Topps – Star Wars Galaxy 4 (2009)
For nearly two years, hints of a return to the Star Wars Galaxy concept for a trading card set have circulated. In early 2009, collectors finally had the unveiling of Topps' Star Wars Galaxy Series Four. The set is both spectacular for collectors, and at the same time, a slight disappointment.
The three previous Galaxy card series were never praised without also being condemned. Some collectors loved the three series of cards that reintroduced Topps to the Star Wars franchise. Some collectors found the focus on artwork, and artists concepts of the Star Wars universe, to be annoying. The sets always contained such a wide variety of artwork, any given collector would find cards that they loved, and cards that they hated. And the individual artists concepts about the Star Wars universe didn't always match with a fans concepts. It could be difficult to see a favorite character portrayed in a new way that didn't fit with the existing story lines of Star Wars, or a fan's personal ideas.
Yet for every collector who didn't love the Galaxy cards, there were always just as many who did love them. The expansion of the Star Wars universe to include new ideas intrigued, and the cards also captured and gave a behind-the-scenes look at official artwork created for posters, toy packaging, and other areas of the universe seldom revealed. The reading material on the back of a Star Wars Galaxy card was always amazingly informative.
For 2009, Topps did an incredible job reaching out to both established artists within the Lucasfilm universe, and to new artists. A selection of wonderful images can be found on the 120 base cards for Star Wars Galaxy 4. As with previous sets, the images include artwork found on book covers, posters, and other official Lucasfilm production materials, and artwork that is more speculative and personal to the artists selected. Some images are wonderful, some quirky, some will not be to a particular collector's taste. All images seem to have relevance and appear to have been selected carefully to represent a portion of the current Star Wars Galaxy.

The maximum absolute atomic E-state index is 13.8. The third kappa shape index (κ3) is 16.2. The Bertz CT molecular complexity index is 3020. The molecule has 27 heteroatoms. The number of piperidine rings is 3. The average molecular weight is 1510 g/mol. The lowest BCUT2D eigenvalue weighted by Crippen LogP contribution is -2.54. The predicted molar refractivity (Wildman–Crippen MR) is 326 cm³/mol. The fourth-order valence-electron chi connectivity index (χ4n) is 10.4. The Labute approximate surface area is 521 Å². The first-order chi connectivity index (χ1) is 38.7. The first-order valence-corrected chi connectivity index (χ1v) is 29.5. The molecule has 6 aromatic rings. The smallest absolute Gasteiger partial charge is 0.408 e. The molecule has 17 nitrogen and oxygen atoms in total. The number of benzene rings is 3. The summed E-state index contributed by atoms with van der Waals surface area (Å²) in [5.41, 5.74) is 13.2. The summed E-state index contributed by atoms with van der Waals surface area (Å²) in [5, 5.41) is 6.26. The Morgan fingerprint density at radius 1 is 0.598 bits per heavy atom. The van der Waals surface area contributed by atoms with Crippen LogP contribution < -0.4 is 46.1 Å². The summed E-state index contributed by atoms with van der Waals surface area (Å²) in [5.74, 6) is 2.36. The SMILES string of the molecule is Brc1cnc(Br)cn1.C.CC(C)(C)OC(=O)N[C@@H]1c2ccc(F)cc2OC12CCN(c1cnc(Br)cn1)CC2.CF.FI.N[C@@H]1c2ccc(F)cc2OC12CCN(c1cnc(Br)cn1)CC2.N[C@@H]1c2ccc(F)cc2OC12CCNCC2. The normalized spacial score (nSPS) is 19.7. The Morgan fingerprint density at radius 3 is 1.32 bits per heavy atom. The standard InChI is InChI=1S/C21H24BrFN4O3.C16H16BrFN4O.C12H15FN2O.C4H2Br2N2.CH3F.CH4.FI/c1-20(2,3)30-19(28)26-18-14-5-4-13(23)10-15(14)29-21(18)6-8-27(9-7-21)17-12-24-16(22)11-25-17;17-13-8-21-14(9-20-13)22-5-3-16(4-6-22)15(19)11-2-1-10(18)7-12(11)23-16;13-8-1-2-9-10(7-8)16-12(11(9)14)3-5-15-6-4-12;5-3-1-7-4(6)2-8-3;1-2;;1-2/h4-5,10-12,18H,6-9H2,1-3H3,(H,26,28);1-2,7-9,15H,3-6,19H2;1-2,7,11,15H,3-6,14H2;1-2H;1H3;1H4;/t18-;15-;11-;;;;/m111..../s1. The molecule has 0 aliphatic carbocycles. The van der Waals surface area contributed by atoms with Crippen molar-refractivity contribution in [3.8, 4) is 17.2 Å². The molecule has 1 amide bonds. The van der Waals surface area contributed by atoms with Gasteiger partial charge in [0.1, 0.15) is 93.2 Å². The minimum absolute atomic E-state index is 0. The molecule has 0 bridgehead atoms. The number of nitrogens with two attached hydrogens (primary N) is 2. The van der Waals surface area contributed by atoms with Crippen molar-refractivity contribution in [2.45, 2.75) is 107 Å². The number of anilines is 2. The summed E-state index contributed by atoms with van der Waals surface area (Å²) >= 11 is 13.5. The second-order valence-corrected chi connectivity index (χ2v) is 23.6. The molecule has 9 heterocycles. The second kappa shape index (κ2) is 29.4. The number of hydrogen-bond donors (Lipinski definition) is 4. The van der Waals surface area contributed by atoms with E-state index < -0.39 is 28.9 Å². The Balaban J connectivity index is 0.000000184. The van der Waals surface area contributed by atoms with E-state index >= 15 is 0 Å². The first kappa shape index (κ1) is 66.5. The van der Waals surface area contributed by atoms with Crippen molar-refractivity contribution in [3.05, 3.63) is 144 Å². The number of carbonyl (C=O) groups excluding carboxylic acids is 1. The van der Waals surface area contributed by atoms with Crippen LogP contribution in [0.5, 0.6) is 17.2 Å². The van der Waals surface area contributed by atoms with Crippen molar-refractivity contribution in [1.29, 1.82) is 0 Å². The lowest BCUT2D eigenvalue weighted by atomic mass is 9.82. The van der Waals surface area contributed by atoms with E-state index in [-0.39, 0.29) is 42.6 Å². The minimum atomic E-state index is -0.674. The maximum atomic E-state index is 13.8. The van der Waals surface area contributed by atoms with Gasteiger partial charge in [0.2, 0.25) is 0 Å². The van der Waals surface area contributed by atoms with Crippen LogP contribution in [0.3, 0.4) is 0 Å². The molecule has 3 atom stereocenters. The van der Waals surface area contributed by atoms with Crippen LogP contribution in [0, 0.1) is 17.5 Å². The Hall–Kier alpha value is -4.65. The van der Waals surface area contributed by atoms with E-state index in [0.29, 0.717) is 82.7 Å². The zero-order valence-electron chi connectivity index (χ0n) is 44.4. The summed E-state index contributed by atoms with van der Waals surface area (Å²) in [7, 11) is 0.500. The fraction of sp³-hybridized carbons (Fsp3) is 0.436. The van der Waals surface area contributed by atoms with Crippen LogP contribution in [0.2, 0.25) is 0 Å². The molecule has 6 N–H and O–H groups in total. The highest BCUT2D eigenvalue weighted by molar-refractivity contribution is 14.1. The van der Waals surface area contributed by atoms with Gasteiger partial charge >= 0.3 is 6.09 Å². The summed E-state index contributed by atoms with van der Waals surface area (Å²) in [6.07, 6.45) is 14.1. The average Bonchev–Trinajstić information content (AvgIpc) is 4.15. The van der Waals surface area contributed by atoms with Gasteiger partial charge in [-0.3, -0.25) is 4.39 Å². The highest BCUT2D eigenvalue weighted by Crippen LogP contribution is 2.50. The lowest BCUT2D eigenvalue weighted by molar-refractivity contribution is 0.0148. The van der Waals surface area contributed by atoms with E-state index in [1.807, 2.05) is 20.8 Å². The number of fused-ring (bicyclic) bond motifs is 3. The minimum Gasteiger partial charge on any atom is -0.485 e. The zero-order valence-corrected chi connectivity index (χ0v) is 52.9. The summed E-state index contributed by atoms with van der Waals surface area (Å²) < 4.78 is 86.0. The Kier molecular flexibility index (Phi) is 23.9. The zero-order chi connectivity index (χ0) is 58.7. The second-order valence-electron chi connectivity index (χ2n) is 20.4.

And collectors opening packs and boxes of the Star Wars Galaxy 4 cards may feel they've stepped back in time slightly, to a time when opening packs was more fun than it has been in recent years. Approximately every 3rd pack contained a chase card, and boxes were very well collated. Collectors generally found exactly the expected number of chase cards in their packs, and those who purchased a box generally found a perfect set of the base cards along with a few spares. This hasn't always been an area where Topps excelled, and it has been fun for collector's to open packs of this set. With every card new and interesting (instead of an overly familiar stock photo image, or a dull replay of a movie plot) and collation so well executed, the set was fun to open.
As with earlier Galaxy card sets however, Galaxy 4 is not perfect. In a stunning lack of quality control, nearly 1 in 6 of the common cards have errors on the card backs. From misspelled words to paragraphs that end suddenly in the middle of a sentence, and even factual errors and misspelled names, a surprising number of cards have problems. In the cases of cards where the ends of paragraphs are missing, the error is significant, in that the card is essentially incomplete. In every instance, the lack of proofreading and quality control seem careless. A company that seemed to have in every way focused on the desires of their collectors when selecting artists, composing the card set, and determining insert odds, seems to have completely disregarded collectors with the card backs.
Similarly, there is a reasonable level of discord among some collectors about the sheer quanity of card inserts, and their lack of availability. Only 15 collectors will be able to own an example of a hologram foil parallel card from the set, as these cards were created at 1:1 odds. Original descriptions of plans for the set had indicated there would be no retail version of the card set. Later, collectors heard that cards would be available in retail stores, but would be the same as the hobby set, with only 'red themed' artist sketch cards being added to those sold in Target stores (whose logo is red). Only after the release of the cards did collectors learn of a 6 card insert set that was unique to retail stores, but with an insert ratio that would require a collector to purchase a case of retail cards to obtain the 6 cards. With retail cards not readily available to buy by the case, and few collectors having an income that would allow them to purchase cards in that quantity, a retail chase set has become impossible for most collectors, and seems to disregard what collectors routinely say they want in a card set.
For a collector who focuses on the incredible imagery in this card set, and who collects only the more common chase card types, the Galaxy 4 set will on the whole be a wonderful and fun set to collect. For some, the set may prove to have too many flaws. With pre-sales of boxes of the hobby cards very strong, how collectors ultimately feel about the set may not matter too much. A card set that sells out is a successful card set.
Share this Post